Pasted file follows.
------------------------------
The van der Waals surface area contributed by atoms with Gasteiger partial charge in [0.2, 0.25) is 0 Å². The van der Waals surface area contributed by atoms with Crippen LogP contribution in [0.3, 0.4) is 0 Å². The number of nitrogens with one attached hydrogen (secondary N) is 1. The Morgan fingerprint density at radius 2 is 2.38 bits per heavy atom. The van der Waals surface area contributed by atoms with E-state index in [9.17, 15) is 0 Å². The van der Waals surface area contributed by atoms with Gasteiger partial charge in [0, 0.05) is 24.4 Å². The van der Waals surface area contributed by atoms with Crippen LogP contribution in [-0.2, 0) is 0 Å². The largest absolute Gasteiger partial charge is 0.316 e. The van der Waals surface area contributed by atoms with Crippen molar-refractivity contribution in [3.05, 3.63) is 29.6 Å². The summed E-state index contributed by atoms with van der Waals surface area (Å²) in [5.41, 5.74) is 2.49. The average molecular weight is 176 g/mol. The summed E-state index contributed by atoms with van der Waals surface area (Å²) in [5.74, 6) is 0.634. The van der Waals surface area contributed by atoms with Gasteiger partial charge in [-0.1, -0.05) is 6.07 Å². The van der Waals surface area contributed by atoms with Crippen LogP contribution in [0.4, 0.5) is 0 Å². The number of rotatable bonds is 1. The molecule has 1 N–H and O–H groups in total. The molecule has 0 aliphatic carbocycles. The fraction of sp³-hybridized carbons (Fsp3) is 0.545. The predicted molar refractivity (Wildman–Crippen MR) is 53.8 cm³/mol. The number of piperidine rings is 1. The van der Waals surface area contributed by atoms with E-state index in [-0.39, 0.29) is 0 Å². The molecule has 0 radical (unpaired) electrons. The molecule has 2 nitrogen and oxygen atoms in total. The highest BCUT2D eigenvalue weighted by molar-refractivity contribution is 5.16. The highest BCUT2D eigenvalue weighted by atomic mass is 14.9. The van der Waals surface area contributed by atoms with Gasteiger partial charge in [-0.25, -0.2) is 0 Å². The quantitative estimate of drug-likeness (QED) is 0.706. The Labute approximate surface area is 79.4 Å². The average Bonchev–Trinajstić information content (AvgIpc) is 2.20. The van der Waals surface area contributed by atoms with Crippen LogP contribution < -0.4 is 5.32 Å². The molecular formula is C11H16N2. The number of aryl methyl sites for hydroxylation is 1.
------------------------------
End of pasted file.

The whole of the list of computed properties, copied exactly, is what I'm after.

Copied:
The van der Waals surface area contributed by atoms with Gasteiger partial charge in [0.2, 0.25) is 0 Å². The van der Waals surface area contributed by atoms with Crippen LogP contribution in [0.3, 0.4) is 0 Å². The number of nitrogens with one attached hydrogen (secondary N) is 1. The Morgan fingerprint density at radius 2 is 2.38 bits per heavy atom. The van der Waals surface area contributed by atoms with E-state index in [9.17, 15) is 0 Å². The van der Waals surface area contributed by atoms with Gasteiger partial charge in [0, 0.05) is 24.4 Å². The van der Waals surface area contributed by atoms with Crippen LogP contribution in [-0.2, 0) is 0 Å². The largest absolute Gasteiger partial charge is 0.316 e. The van der Waals surface area contributed by atoms with Crippen molar-refractivity contribution in [3.05, 3.63) is 29.6 Å². The summed E-state index contributed by atoms with van der Waals surface area (Å²) in [5.41, 5.74) is 2.49. The average molecular weight is 176 g/mol. The summed E-state index contributed by atoms with van der Waals surface area (Å²) in [5.74, 6) is 0.634. The van der Waals surface area contributed by atoms with Gasteiger partial charge in [-0.1, -0.05) is 6.07 Å². The van der Waals surface area contributed by atoms with Crippen LogP contribution in [0.4, 0.5) is 0 Å². The number of rotatable bonds is 1. The molecule has 1 N–H and O–H groups in total. The molecule has 0 aliphatic carbocycles. The fraction of sp³-hybridized carbons (Fsp3) is 0.545. The predicted molar refractivity (Wildman–Crippen MR) is 53.8 cm³/mol. The number of piperidine rings is 1. The van der Waals surface area contributed by atoms with E-state index in [-0.39, 0.29) is 0 Å². The molecule has 0 radical (unpaired) electrons. The molecule has 2 nitrogen and oxygen atoms in total. The highest BCUT2D eigenvalue weighted by molar-refractivity contribution is 5.16. The highest BCUT2D eigenvalue weighted by atomic mass is 14.9. The van der Waals surface area contributed by atoms with Gasteiger partial charge in [-0.25, -0.2) is 0 Å². The quantitative estimate of drug-likeness (QED) is 0.706. The Labute approximate surface area is 79.4 Å². The average Bonchev–Trinajstić information content (AvgIpc) is 2.20. The van der Waals surface area contributed by atoms with Crippen LogP contribution < -0.4 is 5.32 Å². The molecular formula is C11H16N2. The number of aryl methyl sites for hydroxylation is 1.